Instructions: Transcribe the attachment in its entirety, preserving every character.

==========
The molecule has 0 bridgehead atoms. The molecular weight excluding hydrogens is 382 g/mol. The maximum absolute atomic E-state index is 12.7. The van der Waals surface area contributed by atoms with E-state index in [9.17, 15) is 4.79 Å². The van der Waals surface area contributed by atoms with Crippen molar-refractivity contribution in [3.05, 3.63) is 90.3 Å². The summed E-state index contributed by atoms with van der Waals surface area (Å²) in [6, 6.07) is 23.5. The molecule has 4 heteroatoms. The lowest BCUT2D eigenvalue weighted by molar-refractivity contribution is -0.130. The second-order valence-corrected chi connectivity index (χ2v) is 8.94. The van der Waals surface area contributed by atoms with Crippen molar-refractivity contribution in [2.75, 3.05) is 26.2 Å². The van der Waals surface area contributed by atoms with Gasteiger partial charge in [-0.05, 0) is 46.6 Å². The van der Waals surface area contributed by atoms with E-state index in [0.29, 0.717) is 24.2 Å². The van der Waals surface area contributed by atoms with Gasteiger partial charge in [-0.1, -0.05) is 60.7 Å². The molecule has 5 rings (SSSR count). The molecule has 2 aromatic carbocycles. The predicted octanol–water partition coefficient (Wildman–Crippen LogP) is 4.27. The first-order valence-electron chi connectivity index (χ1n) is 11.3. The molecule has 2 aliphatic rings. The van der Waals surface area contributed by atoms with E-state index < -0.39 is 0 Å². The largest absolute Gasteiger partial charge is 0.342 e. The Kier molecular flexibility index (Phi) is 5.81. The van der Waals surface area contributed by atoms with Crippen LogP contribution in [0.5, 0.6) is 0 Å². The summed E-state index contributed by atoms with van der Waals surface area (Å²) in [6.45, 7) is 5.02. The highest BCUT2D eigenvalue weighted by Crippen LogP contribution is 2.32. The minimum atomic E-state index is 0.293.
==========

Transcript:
The molecule has 0 bridgehead atoms. The molecular weight excluding hydrogens is 382 g/mol. The maximum absolute atomic E-state index is 12.7. The van der Waals surface area contributed by atoms with E-state index in [9.17, 15) is 4.79 Å². The van der Waals surface area contributed by atoms with Crippen molar-refractivity contribution in [3.05, 3.63) is 90.3 Å². The summed E-state index contributed by atoms with van der Waals surface area (Å²) in [6, 6.07) is 23.5. The molecule has 4 heteroatoms. The lowest BCUT2D eigenvalue weighted by molar-refractivity contribution is -0.130. The second-order valence-corrected chi connectivity index (χ2v) is 8.94. The van der Waals surface area contributed by atoms with Crippen molar-refractivity contribution in [2.75, 3.05) is 26.2 Å². The van der Waals surface area contributed by atoms with Gasteiger partial charge in [-0.05, 0) is 46.6 Å². The van der Waals surface area contributed by atoms with E-state index in [0.29, 0.717) is 24.2 Å². The van der Waals surface area contributed by atoms with Gasteiger partial charge in [-0.1, -0.05) is 60.7 Å². The molecule has 5 rings (SSSR count). The molecule has 2 aromatic carbocycles. The predicted octanol–water partition coefficient (Wildman–Crippen LogP) is 4.27. The first-order valence-electron chi connectivity index (χ1n) is 11.3. The molecule has 2 aliphatic rings. The van der Waals surface area contributed by atoms with E-state index < -0.39 is 0 Å². The largest absolute Gasteiger partial charge is 0.342 e. The Kier molecular flexibility index (Phi) is 5.81. The van der Waals surface area contributed by atoms with Crippen LogP contribution in [0.5, 0.6) is 0 Å². The summed E-state index contributed by atoms with van der Waals surface area (Å²) in [6.45, 7) is 5.02. The highest BCUT2D eigenvalue weighted by Crippen LogP contribution is 2.32. The minimum atomic E-state index is 0.293.